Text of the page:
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India's most fascinating rural sports... Take a look!

November 04, 2014 10:13 IST
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Traditional Indian sports have been played in villages since ages.

Though most sports lovers in the country follow cricket, hockey, tennis and even English football on television, disciplines like kabaddi, archery and wrestling are fast catching up. But there are some sports people hardly know anything about. Take a look.

A girl practises a Mallakhamb

A girl practises a Mallakhamb pose while suspended from a rope. Photograph: Vivek Prakash/Reuters

Mallakhamb is known as the Indian version of gymnastics combined with martial arts. Athletes perform acrobatic feats on a rope and pole.

To excel at Mallakhamb one has to have controlled movement and perfect body balance. More than anything, the sport calls for intense mental concentration.

Rural Olympics

Balbir Singh Mirza performs a stunt where a tractor is driven over him during the Kila Raipur sports festival. Photograph: Munish Sharma/Reuters

The farmers of Punjab have been hosting the Kila Raipur Sports Festival, called Rural Olympics, near Ludhiana, in Punjab every year since 1933.

Motorbike stunts, pulling vehicles with the hair, ears and teeth, acrobatics on horseback, racing bullock carts, wrestling, weightlifting, lifting bicycles with the teeth – these are just a few of the astonishing events that one can witness during this sports festival. It is definitely not recommended for the fainthearted!

Kambala Buffalo Race

Kambala Buffalo Race. Photograph: Getty Images

Kambala Buffalo Race was originally practised as a symbolic thanksgiving to God for keeping the bovines protected against diseases.

The race is annually held in coastal Karnataka.

The 'track' used for the race is a lush green paddy field and the contest takes place between two pairs of buffaloes controlled by a whip-lashing farmer.

Holy Sikh warriors practice Gatka

Nihangs or Holy Sikh warriors practice Gatka, a traditional martial art. Photograph: Ajay Verma/Reuters

The Sikhs developed Gatka as a martial art form to be used in self-defense against the Mughals.

This sport of Punjab draws its name from the wooden sticks used for sparring.

Gatka can be practiced either as a sport or ritual. The sport form is played by two opponents wielding wooden staves called gatka. These sticks may be paired with a shield. Points are scored for making contact with the stick.

With actions performed to the accompaniment of drums and chanting of the holy verses, this sport of Punjab draws its name from the wooden sticks used for sparring.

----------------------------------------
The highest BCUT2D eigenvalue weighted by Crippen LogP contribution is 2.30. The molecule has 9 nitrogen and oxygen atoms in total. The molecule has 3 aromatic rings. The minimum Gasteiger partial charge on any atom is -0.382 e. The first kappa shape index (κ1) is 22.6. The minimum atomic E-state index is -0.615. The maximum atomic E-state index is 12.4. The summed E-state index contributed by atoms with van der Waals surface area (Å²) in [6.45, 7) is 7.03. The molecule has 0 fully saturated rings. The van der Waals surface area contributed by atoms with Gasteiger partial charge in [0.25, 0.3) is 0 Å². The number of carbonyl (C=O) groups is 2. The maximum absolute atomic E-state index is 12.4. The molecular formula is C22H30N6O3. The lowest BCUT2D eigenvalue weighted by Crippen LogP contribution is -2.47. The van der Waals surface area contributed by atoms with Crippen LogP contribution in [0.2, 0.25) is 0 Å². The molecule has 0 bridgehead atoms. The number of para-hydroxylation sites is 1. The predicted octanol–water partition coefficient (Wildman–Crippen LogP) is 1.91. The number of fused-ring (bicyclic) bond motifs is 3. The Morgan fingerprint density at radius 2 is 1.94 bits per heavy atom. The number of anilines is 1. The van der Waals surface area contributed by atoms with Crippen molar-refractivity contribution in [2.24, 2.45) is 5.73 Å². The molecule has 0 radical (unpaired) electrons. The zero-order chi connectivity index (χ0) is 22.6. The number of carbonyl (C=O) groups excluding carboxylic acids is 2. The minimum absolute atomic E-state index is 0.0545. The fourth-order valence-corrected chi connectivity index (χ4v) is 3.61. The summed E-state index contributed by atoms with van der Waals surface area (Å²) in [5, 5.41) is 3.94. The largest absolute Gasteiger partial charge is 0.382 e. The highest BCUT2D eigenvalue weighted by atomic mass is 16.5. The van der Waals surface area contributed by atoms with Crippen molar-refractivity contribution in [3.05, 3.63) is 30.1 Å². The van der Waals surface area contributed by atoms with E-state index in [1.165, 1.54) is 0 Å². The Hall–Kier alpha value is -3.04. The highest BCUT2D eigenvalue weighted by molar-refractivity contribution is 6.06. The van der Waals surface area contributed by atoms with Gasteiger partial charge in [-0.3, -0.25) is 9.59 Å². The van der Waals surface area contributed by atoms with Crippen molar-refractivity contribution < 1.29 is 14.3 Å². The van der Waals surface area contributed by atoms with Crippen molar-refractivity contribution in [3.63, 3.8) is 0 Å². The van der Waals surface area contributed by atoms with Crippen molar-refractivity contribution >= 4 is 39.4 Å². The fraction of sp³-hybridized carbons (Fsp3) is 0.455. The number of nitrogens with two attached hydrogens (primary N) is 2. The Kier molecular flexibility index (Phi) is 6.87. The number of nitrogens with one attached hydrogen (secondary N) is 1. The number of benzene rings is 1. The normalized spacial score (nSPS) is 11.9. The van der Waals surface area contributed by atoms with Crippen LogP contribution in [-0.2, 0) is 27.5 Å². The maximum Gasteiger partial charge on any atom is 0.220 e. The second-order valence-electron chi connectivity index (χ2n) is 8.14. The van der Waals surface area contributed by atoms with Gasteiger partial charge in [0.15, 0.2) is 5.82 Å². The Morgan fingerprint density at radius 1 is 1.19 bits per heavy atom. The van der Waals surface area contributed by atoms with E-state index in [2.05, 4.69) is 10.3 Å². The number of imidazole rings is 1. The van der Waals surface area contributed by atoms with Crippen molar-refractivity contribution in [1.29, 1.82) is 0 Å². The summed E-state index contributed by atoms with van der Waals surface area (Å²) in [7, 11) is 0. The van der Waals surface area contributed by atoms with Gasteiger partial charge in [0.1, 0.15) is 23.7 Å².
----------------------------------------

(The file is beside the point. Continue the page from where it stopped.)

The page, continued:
Elephant polo

A player from the Peninsula team (blue hat) fights for the ball with a player from the Mercedes-Benz Thailand during their 2014 King's Cup Elephant Polo Tournament in Samut Prakan province, on the outskirts of Bangkok. Photograph: Chaiwat Subprasom/Reuters

Polo is played on horses and in the water; but it is played with elephants, too!

It is played that way in Nepal, Sri Lanka, Rajasthan (India), and Thailand.

The game seems to be endless given the massive size of the elephants and the time it takes for the player to manoeuver them around to hit the ball.

Equipment consists of a standard polo ball and six to ten foot cane (similar to bamboo) sticks with a polo mallet head on the end. Believed to have originated during the 1900s, this game is popular among the women who are allowed to use both hands to hold the polo stick unlike the men.

Snake boats during the Nehru boat race

Oarsmen row their snake boats during the Nehru boat race in the waters of Punnamada Lake in Alleppy, Kerala. Photograph: Dipak/Reuters

Vallam Kali is a traditional boat race in Kerala.

The Nehru Trophy Boat Race is a popular Vallam Kali event held in the Punnamada Lake near Alappuzha. It is mainly conducted during the season of the harvest festival Onam.

The snake boat race of Alleppey is a major tourist attraction.

Moving with a rhythm, the paddlers work in perfect synchronization and the roaring crowds act as their cheerleaders.

Kalarippayattu, a typical martial art form of Kerala

Kalarippayattu, a typical martial arts form of Kerala. Photograph: Getty Images

Kalarippayattu, a typical martial art form of Kerala, has been hailed as the ‘mother of all martial arts’.

It consists of kicking and striking action and often accompanied by the use of weapons in self-defense. Kalarippayattu is marked by an inherent grace that makes it a pleasure to watch.

Yubi Lakpi is a traditional game of football played in Manipur but instead of a football it uses coconut as the ball.

The sport is played like rugby with coconut in the players hands. The two teams battle for an oil-soaked coconut that they have to carry through the goal line to a box placed at one end of the field.

It literally means ‘coconut snatching’.

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